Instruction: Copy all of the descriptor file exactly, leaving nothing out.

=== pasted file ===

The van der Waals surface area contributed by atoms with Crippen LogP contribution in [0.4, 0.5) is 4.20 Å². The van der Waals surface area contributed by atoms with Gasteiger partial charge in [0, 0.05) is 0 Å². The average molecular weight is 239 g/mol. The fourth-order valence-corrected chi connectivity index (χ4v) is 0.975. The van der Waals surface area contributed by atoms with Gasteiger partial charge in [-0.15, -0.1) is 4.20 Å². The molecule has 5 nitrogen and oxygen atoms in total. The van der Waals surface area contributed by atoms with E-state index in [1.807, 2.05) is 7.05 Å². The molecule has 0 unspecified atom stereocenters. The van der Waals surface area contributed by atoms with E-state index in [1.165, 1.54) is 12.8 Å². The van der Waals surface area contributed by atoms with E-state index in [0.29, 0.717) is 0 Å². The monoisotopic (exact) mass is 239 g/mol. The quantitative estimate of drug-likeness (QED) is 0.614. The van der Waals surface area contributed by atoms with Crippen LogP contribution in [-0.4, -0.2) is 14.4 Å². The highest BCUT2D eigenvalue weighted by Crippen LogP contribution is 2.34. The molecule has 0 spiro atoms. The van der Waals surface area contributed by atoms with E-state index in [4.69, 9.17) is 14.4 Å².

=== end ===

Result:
The van der Waals surface area contributed by atoms with Crippen LogP contribution in [0.4, 0.5) is 4.20 Å². The van der Waals surface area contributed by atoms with Gasteiger partial charge in [0, 0.05) is 0 Å². The average molecular weight is 239 g/mol. The fourth-order valence-corrected chi connectivity index (χ4v) is 0.975. The van der Waals surface area contributed by atoms with Gasteiger partial charge in [-0.15, -0.1) is 4.20 Å². The molecule has 5 nitrogen and oxygen atoms in total. The van der Waals surface area contributed by atoms with E-state index in [1.807, 2.05) is 7.05 Å². The molecule has 0 unspecified atom stereocenters. The van der Waals surface area contributed by atoms with E-state index in [1.165, 1.54) is 12.8 Å². The van der Waals surface area contributed by atoms with E-state index in [0.29, 0.717) is 0 Å². The monoisotopic (exact) mass is 239 g/mol. The quantitative estimate of drug-likeness (QED) is 0.614. The van der Waals surface area contributed by atoms with Crippen LogP contribution in [-0.4, -0.2) is 14.4 Å². The highest BCUT2D eigenvalue weighted by Crippen LogP contribution is 2.34. The molecule has 0 spiro atoms. The van der Waals surface area contributed by atoms with E-state index in [4.69, 9.17) is 14.4 Å².